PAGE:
Duke Riley

Why Eagles think they can get more out of recently acquired Duke Riley

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Why Eagles think they can get more out of recently acquired Duke Riley

After starting 16 games his first two seasons with the Falcons, Duke Riley hadn’t played a single defensive snap in 2019. But don’t try telling the new Eagles linebacker he lost his job in Atlanta.

“It wasn’t like my role was reduced,” Riley said Wednesday, his first time meeting with the media since he was traded to the Eagles for safety Johnathan Cyprien and a swap of late-round draft choices. “I just had some setbacks.”

A third-round pick in 2017, Riley’s tenure with the Falcons was viewed as a disappointment. Though he excelled on special teams, missed tackles were an issue, so much so it reportedly led to his being replaced in the starting lineup last December.

Is that the whole story? Riley thinks not, and admits there was “shock” initially upon learning he was dealt.

“I had two surgeries my first two years, so I guess that’s one of the reasons why,” said Riley, who’s dealt with some injuries — most notably, a torn meniscus during his rookie season. “And I made some plays that I wish I wouldn’t have made, which we all do. It’s the NFL, no one’s perfect.”

There are reasons to believe the Eagles hope to get more out of Riley. The club showed legitimate interest prior to the 2017 draft, hosting the LSU product on one of their top-30 visits. Apparently, there was buzz around the NovaCare Complex before the Eagles completed the trade for Riley, too.

“The guys said they’ve been talking about me here,” said Riley. “I guess they wanted me, so it’s good to be wanted.”

Riley, 25, measures 6-foot-1, 218 pounds with sub-4.6 speed. He’s also under contract through 2020, so the Eagles have the rest of this year and all of next to kick the tires, perhaps even coach him up.

“It was good for me to have a fresh start,” said Riley, who recorded 93 tackles and appeared in two playoff games with the Falcons. “It’s like coming into the NFL again, but I’m better because I know what to expect. I know what to do. I know how hard I work. I know what I bring. I know the energy I have.

“I know the type of guy that I am, so I think it will all work out for me.”

To begin with, Riley is behind Nigel Bradham, Kamu Grugier-Hill, Zach Brown and Nathan Gerry on the Eagles’ depth chart and will likely contribute exclusively on special teams. He’s basically taking the place of L.J. Fort, who was released last week.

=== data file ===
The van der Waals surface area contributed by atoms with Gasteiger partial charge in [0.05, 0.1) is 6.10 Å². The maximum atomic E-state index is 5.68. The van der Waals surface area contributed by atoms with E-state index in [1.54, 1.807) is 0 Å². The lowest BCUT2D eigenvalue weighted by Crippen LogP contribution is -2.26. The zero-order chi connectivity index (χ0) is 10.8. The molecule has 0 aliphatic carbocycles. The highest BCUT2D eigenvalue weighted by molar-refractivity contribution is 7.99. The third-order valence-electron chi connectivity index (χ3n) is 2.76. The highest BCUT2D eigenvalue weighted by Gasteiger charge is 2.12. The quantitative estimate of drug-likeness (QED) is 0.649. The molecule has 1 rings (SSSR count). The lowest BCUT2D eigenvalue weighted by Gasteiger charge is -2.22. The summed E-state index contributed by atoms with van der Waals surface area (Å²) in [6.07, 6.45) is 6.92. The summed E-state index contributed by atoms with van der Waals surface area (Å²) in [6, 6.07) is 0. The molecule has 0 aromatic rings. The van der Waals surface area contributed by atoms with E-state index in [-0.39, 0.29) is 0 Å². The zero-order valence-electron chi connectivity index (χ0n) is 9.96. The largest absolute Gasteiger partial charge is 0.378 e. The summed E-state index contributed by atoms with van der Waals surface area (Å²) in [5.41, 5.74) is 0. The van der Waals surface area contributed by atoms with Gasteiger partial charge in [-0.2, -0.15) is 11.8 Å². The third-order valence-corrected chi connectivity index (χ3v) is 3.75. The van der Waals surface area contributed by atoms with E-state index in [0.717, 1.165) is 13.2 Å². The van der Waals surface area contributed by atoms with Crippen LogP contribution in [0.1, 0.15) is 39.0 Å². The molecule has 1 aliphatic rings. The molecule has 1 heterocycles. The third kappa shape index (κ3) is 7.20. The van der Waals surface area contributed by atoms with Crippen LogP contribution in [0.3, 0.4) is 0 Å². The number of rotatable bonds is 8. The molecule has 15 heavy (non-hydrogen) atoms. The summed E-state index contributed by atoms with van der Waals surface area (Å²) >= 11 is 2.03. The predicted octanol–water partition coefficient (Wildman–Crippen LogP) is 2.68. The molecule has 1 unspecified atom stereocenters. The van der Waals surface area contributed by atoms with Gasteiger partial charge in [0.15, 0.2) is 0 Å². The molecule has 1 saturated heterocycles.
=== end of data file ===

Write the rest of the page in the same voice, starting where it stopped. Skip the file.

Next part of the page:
Riley embraces that role, which is how he was able to hang on to a roster spot in Atlanta despite losing his grip on a starting job.

“Special teams is a good place to get ready for a game,” said Riley. “It’s a good place to learn and take shots. It’s a good place to work technique in your blocking or tackling, so I take special teams as serious as anything.”

Beyond this season, Grugier-Hill and Brown are currently slated to become free agents, so it’s not unfathomable Riley could play his way into a bigger part for the Eagles down the line. It’s a flyer entirely worth taking on a talented athlete who will bolster their special teams immediately — and maybe just needs to overcome a few “setbacks” to find success in the NFL.

Eagles trade Johnathan Cyprien to Falcons, acquire Duke Riley

Eagles trade Johnathan Cyprien to Falcons, acquire Duke Riley

The Eagles on Monday acquired 25-year-old linebacker Duke Riley, a third-round pick just two years ago, for veteran safety Johnathan Cyprien.

The Eagles acquired Riley and a 2020 sixth-round pick in exchange for Cyprien and a 2020 seventh-round pick.

Riley will likely have a role only on special teams. He's played just one snap on defense this year, but he did contribute 78 snaps on special teams in the Falcons' first four games. 

By cutting ties with L.J. Fort on Friday to make room on the 53-man roster for Orlando Scandrick and now Cyprien, the Eagles lost two of their four-leading special teams players in terms of snaps played. Fort played 75 and Cyprien 74. 

Cyprien, who the Eagles signed on Aug. 2, is a seven-year veteran with 70 career starts with the Jaguars and Titans, but he had played one 15 defensive snaps in four games with the Eagles.

Riley started 16 games in 2017 and 2018 but had played only one defensive snap this year, in the Falcons’ season-opening loss to the Vikings. 

The former third-round pick out of LSU was considered a huge disappointment with the Falcons after they made him the 10th linebacker taken in the 2017 draft.

So this is essentially a case of “We’ll trade you our guy who can’t play for your guy who can’t play.” 

But the Eagles did move up a round in next year’s draft with the transaction.

The Eagles are now back to six linebackers, with Nigel Bradham, Zach Brown, Kamu Grugier-Hill, Nate Gerry, T.J. Edwards and Riley.

The Eagles take over Riley’s rookie contract, which pays him $726,500 this year and $820,000 next year. Cyprien is earning $805,000.

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